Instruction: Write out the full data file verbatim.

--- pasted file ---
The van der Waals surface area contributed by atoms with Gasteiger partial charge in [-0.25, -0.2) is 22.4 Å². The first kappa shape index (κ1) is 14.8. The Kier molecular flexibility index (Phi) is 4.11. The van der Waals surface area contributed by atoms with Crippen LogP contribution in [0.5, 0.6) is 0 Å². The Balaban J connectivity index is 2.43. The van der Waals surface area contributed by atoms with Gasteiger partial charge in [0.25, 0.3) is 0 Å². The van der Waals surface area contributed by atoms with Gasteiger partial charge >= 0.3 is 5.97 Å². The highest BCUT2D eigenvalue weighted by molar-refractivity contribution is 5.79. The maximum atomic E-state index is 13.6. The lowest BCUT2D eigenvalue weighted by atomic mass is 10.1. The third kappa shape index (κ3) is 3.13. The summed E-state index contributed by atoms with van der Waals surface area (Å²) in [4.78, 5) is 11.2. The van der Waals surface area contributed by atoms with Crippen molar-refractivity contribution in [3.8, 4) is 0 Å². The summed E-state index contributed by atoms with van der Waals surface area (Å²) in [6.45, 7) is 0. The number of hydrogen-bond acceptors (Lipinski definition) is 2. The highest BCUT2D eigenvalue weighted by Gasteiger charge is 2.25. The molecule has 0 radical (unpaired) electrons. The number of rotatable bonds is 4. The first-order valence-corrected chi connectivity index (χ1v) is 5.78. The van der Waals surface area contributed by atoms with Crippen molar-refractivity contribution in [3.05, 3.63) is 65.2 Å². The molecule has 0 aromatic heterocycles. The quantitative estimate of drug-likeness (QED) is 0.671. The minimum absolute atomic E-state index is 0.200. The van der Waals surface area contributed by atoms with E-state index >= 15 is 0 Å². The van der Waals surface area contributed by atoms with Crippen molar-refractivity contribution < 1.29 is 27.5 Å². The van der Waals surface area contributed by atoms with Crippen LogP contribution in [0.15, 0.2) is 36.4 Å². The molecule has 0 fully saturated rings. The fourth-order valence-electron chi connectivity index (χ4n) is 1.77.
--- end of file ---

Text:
The van der Waals surface area contributed by atoms with Gasteiger partial charge in [-0.25, -0.2) is 22.4 Å². The first kappa shape index (κ1) is 14.8. The Kier molecular flexibility index (Phi) is 4.11. The van der Waals surface area contributed by atoms with Crippen LogP contribution in [0.5, 0.6) is 0 Å². The Balaban J connectivity index is 2.43. The van der Waals surface area contributed by atoms with Gasteiger partial charge in [0.25, 0.3) is 0 Å². The van der Waals surface area contributed by atoms with Gasteiger partial charge >= 0.3 is 5.97 Å². The highest BCUT2D eigenvalue weighted by molar-refractivity contribution is 5.79. The maximum atomic E-state index is 13.6. The lowest BCUT2D eigenvalue weighted by atomic mass is 10.1. The third kappa shape index (κ3) is 3.13. The summed E-state index contributed by atoms with van der Waals surface area (Å²) in [4.78, 5) is 11.2. The van der Waals surface area contributed by atoms with Crippen molar-refractivity contribution in [3.8, 4) is 0 Å². The summed E-state index contributed by atoms with van der Waals surface area (Å²) in [6.45, 7) is 0. The number of hydrogen-bond acceptors (Lipinski definition) is 2. The highest BCUT2D eigenvalue weighted by Gasteiger charge is 2.25. The molecule has 0 radical (unpaired) electrons. The number of rotatable bonds is 4. The first-order valence-corrected chi connectivity index (χ1v) is 5.78. The van der Waals surface area contributed by atoms with Crippen molar-refractivity contribution in [3.05, 3.63) is 65.2 Å². The molecule has 0 aromatic heterocycles. The quantitative estimate of drug-likeness (QED) is 0.671. The minimum absolute atomic E-state index is 0.200. The van der Waals surface area contributed by atoms with E-state index >= 15 is 0 Å². The van der Waals surface area contributed by atoms with Crippen molar-refractivity contribution < 1.29 is 27.5 Å². The van der Waals surface area contributed by atoms with Crippen LogP contribution in [0.15, 0.2) is 36.4 Å². The molecule has 0 fully saturated rings. The fourth-order valence-electron chi connectivity index (χ4n) is 1.77.